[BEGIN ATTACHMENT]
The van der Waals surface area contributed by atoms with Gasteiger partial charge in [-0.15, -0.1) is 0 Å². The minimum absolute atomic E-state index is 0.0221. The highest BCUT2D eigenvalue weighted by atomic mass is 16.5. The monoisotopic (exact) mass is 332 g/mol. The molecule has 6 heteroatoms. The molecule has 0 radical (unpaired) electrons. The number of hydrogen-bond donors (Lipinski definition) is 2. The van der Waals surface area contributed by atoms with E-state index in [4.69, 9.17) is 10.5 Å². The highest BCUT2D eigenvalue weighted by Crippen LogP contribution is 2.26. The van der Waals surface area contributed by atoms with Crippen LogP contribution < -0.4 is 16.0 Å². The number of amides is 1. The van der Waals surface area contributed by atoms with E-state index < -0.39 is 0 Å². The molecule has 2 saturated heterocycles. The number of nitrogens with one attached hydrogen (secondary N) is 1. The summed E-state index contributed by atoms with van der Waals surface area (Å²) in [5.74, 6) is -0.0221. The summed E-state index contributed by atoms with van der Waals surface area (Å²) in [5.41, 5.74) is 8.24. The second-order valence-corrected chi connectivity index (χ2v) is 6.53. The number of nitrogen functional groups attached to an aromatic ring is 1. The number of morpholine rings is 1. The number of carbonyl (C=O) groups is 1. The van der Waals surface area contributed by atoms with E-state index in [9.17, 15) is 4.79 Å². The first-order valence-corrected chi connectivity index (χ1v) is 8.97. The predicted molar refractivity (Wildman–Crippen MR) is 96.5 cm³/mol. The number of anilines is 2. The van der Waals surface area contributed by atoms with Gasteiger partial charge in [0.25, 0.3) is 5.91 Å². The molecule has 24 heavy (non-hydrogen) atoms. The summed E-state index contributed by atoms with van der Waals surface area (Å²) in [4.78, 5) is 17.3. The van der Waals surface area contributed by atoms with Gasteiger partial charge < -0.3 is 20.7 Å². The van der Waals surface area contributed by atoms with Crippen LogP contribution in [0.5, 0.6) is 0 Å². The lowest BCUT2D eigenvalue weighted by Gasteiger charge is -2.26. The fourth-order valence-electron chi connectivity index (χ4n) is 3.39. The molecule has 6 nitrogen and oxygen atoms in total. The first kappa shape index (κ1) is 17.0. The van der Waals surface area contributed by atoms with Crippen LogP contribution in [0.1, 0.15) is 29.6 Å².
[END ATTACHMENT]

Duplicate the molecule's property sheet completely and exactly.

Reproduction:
The van der Waals surface area contributed by atoms with Gasteiger partial charge in [-0.15, -0.1) is 0 Å². The minimum absolute atomic E-state index is 0.0221. The highest BCUT2D eigenvalue weighted by atomic mass is 16.5. The monoisotopic (exact) mass is 332 g/mol. The molecule has 6 heteroatoms. The molecule has 0 radical (unpaired) electrons. The number of hydrogen-bond donors (Lipinski definition) is 2. The van der Waals surface area contributed by atoms with E-state index in [4.69, 9.17) is 10.5 Å². The highest BCUT2D eigenvalue weighted by Crippen LogP contribution is 2.26. The van der Waals surface area contributed by atoms with Crippen LogP contribution < -0.4 is 16.0 Å². The number of amides is 1. The van der Waals surface area contributed by atoms with E-state index < -0.39 is 0 Å². The molecule has 2 saturated heterocycles. The number of nitrogens with one attached hydrogen (secondary N) is 1. The summed E-state index contributed by atoms with van der Waals surface area (Å²) in [5.74, 6) is -0.0221. The summed E-state index contributed by atoms with van der Waals surface area (Å²) in [5.41, 5.74) is 8.24. The second-order valence-corrected chi connectivity index (χ2v) is 6.53. The number of nitrogen functional groups attached to an aromatic ring is 1. The number of morpholine rings is 1. The number of carbonyl (C=O) groups is 1. The van der Waals surface area contributed by atoms with E-state index in [9.17, 15) is 4.79 Å². The first-order valence-corrected chi connectivity index (χ1v) is 8.97. The predicted molar refractivity (Wildman–Crippen MR) is 96.5 cm³/mol. The number of anilines is 2. The van der Waals surface area contributed by atoms with Gasteiger partial charge in [0.25, 0.3) is 5.91 Å². The molecule has 24 heavy (non-hydrogen) atoms. The summed E-state index contributed by atoms with van der Waals surface area (Å²) in [4.78, 5) is 17.3. The van der Waals surface area contributed by atoms with Gasteiger partial charge < -0.3 is 20.7 Å². The van der Waals surface area contributed by atoms with Crippen LogP contribution in [0.5, 0.6) is 0 Å². The lowest BCUT2D eigenvalue weighted by Gasteiger charge is -2.26. The fourth-order valence-electron chi connectivity index (χ4n) is 3.39. The molecule has 6 nitrogen and oxygen atoms in total. The first kappa shape index (κ1) is 17.0. The van der Waals surface area contributed by atoms with Crippen LogP contribution in [0.1, 0.15) is 29.6 Å².